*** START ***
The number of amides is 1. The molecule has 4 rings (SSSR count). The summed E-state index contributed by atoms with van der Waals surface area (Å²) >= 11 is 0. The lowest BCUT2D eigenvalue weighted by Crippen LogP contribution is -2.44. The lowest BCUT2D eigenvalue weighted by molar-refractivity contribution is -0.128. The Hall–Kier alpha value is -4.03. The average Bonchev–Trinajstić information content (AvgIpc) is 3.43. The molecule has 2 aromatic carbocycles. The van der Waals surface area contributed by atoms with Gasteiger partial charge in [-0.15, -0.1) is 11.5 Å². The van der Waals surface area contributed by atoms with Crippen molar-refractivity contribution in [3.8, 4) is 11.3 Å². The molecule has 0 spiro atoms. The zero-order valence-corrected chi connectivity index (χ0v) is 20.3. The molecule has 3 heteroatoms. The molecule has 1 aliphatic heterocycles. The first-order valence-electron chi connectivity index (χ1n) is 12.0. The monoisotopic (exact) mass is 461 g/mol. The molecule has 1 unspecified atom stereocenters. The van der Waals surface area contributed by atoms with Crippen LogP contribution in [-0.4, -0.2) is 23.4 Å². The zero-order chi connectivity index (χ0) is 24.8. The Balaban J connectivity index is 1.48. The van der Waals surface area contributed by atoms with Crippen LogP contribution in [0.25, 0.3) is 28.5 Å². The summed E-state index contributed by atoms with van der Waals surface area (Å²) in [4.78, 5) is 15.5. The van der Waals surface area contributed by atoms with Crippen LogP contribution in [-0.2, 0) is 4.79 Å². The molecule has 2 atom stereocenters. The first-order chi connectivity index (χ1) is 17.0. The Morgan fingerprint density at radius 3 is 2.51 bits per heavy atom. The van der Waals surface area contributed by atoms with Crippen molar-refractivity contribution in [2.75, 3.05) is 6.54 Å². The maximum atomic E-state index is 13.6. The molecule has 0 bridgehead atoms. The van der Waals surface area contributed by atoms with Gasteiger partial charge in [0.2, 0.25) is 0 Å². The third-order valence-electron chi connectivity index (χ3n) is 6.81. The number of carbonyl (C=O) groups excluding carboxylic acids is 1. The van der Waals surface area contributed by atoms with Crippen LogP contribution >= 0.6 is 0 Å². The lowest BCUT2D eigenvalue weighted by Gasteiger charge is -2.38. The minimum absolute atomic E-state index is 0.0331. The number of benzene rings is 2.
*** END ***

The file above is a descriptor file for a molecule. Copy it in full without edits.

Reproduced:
The number of amides is 1. The molecule has 4 rings (SSSR count). The summed E-state index contributed by atoms with van der Waals surface area (Å²) >= 11 is 0. The lowest BCUT2D eigenvalue weighted by Crippen LogP contribution is -2.44. The lowest BCUT2D eigenvalue weighted by molar-refractivity contribution is -0.128. The Hall–Kier alpha value is -4.03. The average Bonchev–Trinajstić information content (AvgIpc) is 3.43. The molecule has 2 aromatic carbocycles. The van der Waals surface area contributed by atoms with Gasteiger partial charge in [-0.15, -0.1) is 11.5 Å². The van der Waals surface area contributed by atoms with Crippen molar-refractivity contribution in [3.8, 4) is 11.3 Å². The molecule has 0 spiro atoms. The zero-order valence-corrected chi connectivity index (χ0v) is 20.3. The molecule has 3 heteroatoms. The molecule has 1 aliphatic heterocycles. The first-order valence-electron chi connectivity index (χ1n) is 12.0. The monoisotopic (exact) mass is 461 g/mol. The molecule has 1 unspecified atom stereocenters. The van der Waals surface area contributed by atoms with Crippen LogP contribution in [-0.4, -0.2) is 23.4 Å². The zero-order chi connectivity index (χ0) is 24.8. The Balaban J connectivity index is 1.48. The van der Waals surface area contributed by atoms with Crippen LogP contribution in [0.25, 0.3) is 28.5 Å². The summed E-state index contributed by atoms with van der Waals surface area (Å²) in [4.78, 5) is 15.5. The van der Waals surface area contributed by atoms with Crippen LogP contribution in [-0.2, 0) is 4.79 Å². The molecule has 2 atom stereocenters. The first-order chi connectivity index (χ1) is 17.0. The Morgan fingerprint density at radius 3 is 2.51 bits per heavy atom. The van der Waals surface area contributed by atoms with Crippen molar-refractivity contribution in [2.75, 3.05) is 6.54 Å². The maximum atomic E-state index is 13.6. The molecule has 0 bridgehead atoms. The van der Waals surface area contributed by atoms with Gasteiger partial charge in [0.2, 0.25) is 0 Å². The third-order valence-electron chi connectivity index (χ3n) is 6.81. The number of carbonyl (C=O) groups excluding carboxylic acids is 1. The van der Waals surface area contributed by atoms with Crippen LogP contribution >= 0.6 is 0 Å². The lowest BCUT2D eigenvalue weighted by Gasteiger charge is -2.38. The minimum absolute atomic E-state index is 0.0331. The number of benzene rings is 2.